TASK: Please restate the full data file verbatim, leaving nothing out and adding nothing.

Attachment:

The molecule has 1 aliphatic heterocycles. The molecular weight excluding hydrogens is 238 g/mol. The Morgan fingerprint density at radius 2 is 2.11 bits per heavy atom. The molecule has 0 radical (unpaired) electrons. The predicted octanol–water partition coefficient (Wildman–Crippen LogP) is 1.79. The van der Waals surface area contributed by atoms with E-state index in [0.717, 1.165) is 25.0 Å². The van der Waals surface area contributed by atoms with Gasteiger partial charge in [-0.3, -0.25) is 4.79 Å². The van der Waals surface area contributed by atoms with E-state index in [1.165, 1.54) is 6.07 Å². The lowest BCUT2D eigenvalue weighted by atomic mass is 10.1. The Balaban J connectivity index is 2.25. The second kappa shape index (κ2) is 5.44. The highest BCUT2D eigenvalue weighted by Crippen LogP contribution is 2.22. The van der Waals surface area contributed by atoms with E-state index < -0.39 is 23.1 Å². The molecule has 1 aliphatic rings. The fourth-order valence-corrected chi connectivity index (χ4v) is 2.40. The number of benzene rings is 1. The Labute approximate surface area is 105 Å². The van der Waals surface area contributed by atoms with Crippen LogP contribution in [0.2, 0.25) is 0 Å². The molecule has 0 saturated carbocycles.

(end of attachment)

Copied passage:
The molecule has 1 aliphatic heterocycles. The molecular weight excluding hydrogens is 238 g/mol. The Morgan fingerprint density at radius 2 is 2.11 bits per heavy atom. The molecule has 0 radical (unpaired) electrons. The predicted octanol–water partition coefficient (Wildman–Crippen LogP) is 1.79. The van der Waals surface area contributed by atoms with E-state index in [0.717, 1.165) is 25.0 Å². The van der Waals surface area contributed by atoms with Gasteiger partial charge in [-0.3, -0.25) is 4.79 Å². The van der Waals surface area contributed by atoms with E-state index in [1.165, 1.54) is 6.07 Å². The lowest BCUT2D eigenvalue weighted by atomic mass is 10.1. The Balaban J connectivity index is 2.25. The second kappa shape index (κ2) is 5.44. The highest BCUT2D eigenvalue weighted by Crippen LogP contribution is 2.22. The van der Waals surface area contributed by atoms with E-state index < -0.39 is 23.1 Å². The molecule has 1 aliphatic rings. The fourth-order valence-corrected chi connectivity index (χ4v) is 2.40. The number of benzene rings is 1. The Labute approximate surface area is 105 Å². The van der Waals surface area contributed by atoms with Crippen LogP contribution in [0.2, 0.25) is 0 Å². The molecule has 0 saturated carbocycles.